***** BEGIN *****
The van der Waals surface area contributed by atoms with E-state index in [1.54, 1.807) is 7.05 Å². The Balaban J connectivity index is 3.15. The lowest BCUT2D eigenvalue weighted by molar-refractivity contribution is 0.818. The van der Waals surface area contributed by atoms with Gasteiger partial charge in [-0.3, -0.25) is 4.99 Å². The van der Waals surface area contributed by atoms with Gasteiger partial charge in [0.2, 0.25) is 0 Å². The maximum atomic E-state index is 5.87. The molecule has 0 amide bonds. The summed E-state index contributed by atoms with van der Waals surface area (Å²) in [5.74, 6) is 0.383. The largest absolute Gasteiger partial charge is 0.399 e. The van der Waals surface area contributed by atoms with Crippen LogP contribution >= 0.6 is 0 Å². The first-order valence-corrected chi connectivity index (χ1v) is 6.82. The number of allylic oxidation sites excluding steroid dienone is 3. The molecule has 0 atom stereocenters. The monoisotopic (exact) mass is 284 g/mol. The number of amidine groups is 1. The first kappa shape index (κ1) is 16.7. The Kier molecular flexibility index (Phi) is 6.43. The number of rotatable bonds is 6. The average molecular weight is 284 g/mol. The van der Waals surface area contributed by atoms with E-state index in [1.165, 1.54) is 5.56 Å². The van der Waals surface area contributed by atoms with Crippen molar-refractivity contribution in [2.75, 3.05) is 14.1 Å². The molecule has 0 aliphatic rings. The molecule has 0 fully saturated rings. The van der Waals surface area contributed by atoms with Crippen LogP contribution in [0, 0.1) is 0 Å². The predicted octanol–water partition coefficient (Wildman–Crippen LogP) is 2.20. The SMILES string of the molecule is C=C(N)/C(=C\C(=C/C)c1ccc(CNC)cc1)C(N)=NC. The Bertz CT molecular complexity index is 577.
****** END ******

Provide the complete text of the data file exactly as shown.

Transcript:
The van der Waals surface area contributed by atoms with E-state index in [1.54, 1.807) is 7.05 Å². The Balaban J connectivity index is 3.15. The lowest BCUT2D eigenvalue weighted by molar-refractivity contribution is 0.818. The van der Waals surface area contributed by atoms with Gasteiger partial charge in [-0.3, -0.25) is 4.99 Å². The van der Waals surface area contributed by atoms with Gasteiger partial charge in [0.2, 0.25) is 0 Å². The maximum atomic E-state index is 5.87. The molecule has 0 amide bonds. The summed E-state index contributed by atoms with van der Waals surface area (Å²) in [5.74, 6) is 0.383. The largest absolute Gasteiger partial charge is 0.399 e. The van der Waals surface area contributed by atoms with Crippen LogP contribution >= 0.6 is 0 Å². The first-order valence-corrected chi connectivity index (χ1v) is 6.82. The number of allylic oxidation sites excluding steroid dienone is 3. The molecule has 0 atom stereocenters. The monoisotopic (exact) mass is 284 g/mol. The number of amidine groups is 1. The first kappa shape index (κ1) is 16.7. The Kier molecular flexibility index (Phi) is 6.43. The number of rotatable bonds is 6. The average molecular weight is 284 g/mol. The van der Waals surface area contributed by atoms with E-state index in [1.165, 1.54) is 5.56 Å². The van der Waals surface area contributed by atoms with Crippen molar-refractivity contribution in [2.75, 3.05) is 14.1 Å². The molecule has 0 aliphatic rings. The molecule has 0 fully saturated rings. The van der Waals surface area contributed by atoms with Crippen LogP contribution in [0, 0.1) is 0 Å². The predicted octanol–water partition coefficient (Wildman–Crippen LogP) is 2.20. The SMILES string of the molecule is C=C(N)/C(=C\C(=C/C)c1ccc(CNC)cc1)C(N)=NC. The Bertz CT molecular complexity index is 577.